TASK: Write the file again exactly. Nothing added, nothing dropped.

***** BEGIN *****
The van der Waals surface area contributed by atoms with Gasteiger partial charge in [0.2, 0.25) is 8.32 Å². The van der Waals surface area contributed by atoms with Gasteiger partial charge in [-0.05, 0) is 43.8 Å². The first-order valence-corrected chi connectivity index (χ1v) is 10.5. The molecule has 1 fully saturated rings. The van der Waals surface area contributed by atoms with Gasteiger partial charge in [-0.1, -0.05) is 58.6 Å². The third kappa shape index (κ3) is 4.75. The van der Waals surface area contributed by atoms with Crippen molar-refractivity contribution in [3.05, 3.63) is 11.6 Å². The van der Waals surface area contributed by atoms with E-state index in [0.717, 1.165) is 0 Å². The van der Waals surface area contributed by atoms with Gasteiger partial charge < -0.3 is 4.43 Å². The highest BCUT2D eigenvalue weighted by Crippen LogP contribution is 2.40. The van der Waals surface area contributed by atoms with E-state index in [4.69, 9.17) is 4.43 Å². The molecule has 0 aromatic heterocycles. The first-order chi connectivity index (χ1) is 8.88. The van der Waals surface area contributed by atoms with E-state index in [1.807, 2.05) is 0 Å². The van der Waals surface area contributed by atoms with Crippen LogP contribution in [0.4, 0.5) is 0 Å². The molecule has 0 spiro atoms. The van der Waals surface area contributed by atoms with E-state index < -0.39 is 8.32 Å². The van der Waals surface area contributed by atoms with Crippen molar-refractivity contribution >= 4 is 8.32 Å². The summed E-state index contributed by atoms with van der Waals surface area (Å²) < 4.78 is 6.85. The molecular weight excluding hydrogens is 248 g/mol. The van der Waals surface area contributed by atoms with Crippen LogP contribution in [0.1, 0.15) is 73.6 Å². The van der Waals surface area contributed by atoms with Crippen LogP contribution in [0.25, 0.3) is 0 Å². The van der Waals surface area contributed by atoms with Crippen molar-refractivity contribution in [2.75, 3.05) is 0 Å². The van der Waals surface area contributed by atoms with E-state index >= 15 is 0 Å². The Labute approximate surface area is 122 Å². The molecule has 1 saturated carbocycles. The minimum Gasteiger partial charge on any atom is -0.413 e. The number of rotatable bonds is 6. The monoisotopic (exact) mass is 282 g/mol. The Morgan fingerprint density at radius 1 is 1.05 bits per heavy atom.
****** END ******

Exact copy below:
The van der Waals surface area contributed by atoms with Gasteiger partial charge in [0.2, 0.25) is 8.32 Å². The van der Waals surface area contributed by atoms with Gasteiger partial charge in [-0.05, 0) is 43.8 Å². The first-order valence-corrected chi connectivity index (χ1v) is 10.5. The molecule has 1 fully saturated rings. The van der Waals surface area contributed by atoms with Gasteiger partial charge in [-0.1, -0.05) is 58.6 Å². The third kappa shape index (κ3) is 4.75. The van der Waals surface area contributed by atoms with Crippen molar-refractivity contribution in [3.05, 3.63) is 11.6 Å². The van der Waals surface area contributed by atoms with E-state index in [0.717, 1.165) is 0 Å². The van der Waals surface area contributed by atoms with Gasteiger partial charge < -0.3 is 4.43 Å². The highest BCUT2D eigenvalue weighted by Crippen LogP contribution is 2.40. The van der Waals surface area contributed by atoms with E-state index in [4.69, 9.17) is 4.43 Å². The molecule has 0 aromatic heterocycles. The first-order chi connectivity index (χ1) is 8.88. The van der Waals surface area contributed by atoms with E-state index in [1.807, 2.05) is 0 Å². The van der Waals surface area contributed by atoms with Crippen LogP contribution in [0.4, 0.5) is 0 Å². The molecule has 0 spiro atoms. The van der Waals surface area contributed by atoms with E-state index < -0.39 is 8.32 Å². The van der Waals surface area contributed by atoms with Crippen molar-refractivity contribution >= 4 is 8.32 Å². The summed E-state index contributed by atoms with van der Waals surface area (Å²) < 4.78 is 6.85. The molecular weight excluding hydrogens is 248 g/mol. The van der Waals surface area contributed by atoms with Crippen LogP contribution in [0.1, 0.15) is 73.6 Å². The van der Waals surface area contributed by atoms with Crippen LogP contribution in [0.25, 0.3) is 0 Å². The van der Waals surface area contributed by atoms with Crippen molar-refractivity contribution in [2.75, 3.05) is 0 Å². The van der Waals surface area contributed by atoms with E-state index >= 15 is 0 Å². The Labute approximate surface area is 122 Å². The molecule has 1 saturated carbocycles. The minimum Gasteiger partial charge on any atom is -0.413 e. The number of rotatable bonds is 6. The monoisotopic (exact) mass is 282 g/mol. The Morgan fingerprint density at radius 1 is 1.05 bits per heavy atom.